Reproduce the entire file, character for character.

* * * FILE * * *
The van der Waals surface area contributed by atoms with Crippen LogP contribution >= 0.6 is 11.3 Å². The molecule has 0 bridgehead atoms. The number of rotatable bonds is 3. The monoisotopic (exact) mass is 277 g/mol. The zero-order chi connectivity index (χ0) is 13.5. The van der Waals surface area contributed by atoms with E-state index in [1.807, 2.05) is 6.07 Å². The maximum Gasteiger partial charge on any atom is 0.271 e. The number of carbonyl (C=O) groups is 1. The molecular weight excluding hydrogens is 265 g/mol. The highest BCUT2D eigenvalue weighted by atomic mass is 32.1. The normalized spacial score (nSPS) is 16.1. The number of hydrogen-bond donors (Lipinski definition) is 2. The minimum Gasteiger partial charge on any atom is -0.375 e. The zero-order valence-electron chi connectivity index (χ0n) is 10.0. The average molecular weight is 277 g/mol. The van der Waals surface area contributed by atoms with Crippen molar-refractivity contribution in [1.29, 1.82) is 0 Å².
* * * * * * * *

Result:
The van der Waals surface area contributed by atoms with Crippen LogP contribution >= 0.6 is 11.3 Å². The molecule has 0 bridgehead atoms. The number of rotatable bonds is 3. The monoisotopic (exact) mass is 277 g/mol. The zero-order chi connectivity index (χ0) is 13.5. The van der Waals surface area contributed by atoms with E-state index in [1.807, 2.05) is 6.07 Å². The maximum Gasteiger partial charge on any atom is 0.271 e. The number of carbonyl (C=O) groups is 1. The molecular weight excluding hydrogens is 265 g/mol. The highest BCUT2D eigenvalue weighted by atomic mass is 32.1. The normalized spacial score (nSPS) is 16.1. The number of hydrogen-bond donors (Lipinski definition) is 2. The minimum Gasteiger partial charge on any atom is -0.375 e. The zero-order valence-electron chi connectivity index (χ0n) is 10.0. The average molecular weight is 277 g/mol. The van der Waals surface area contributed by atoms with Crippen molar-refractivity contribution in [1.29, 1.82) is 0 Å².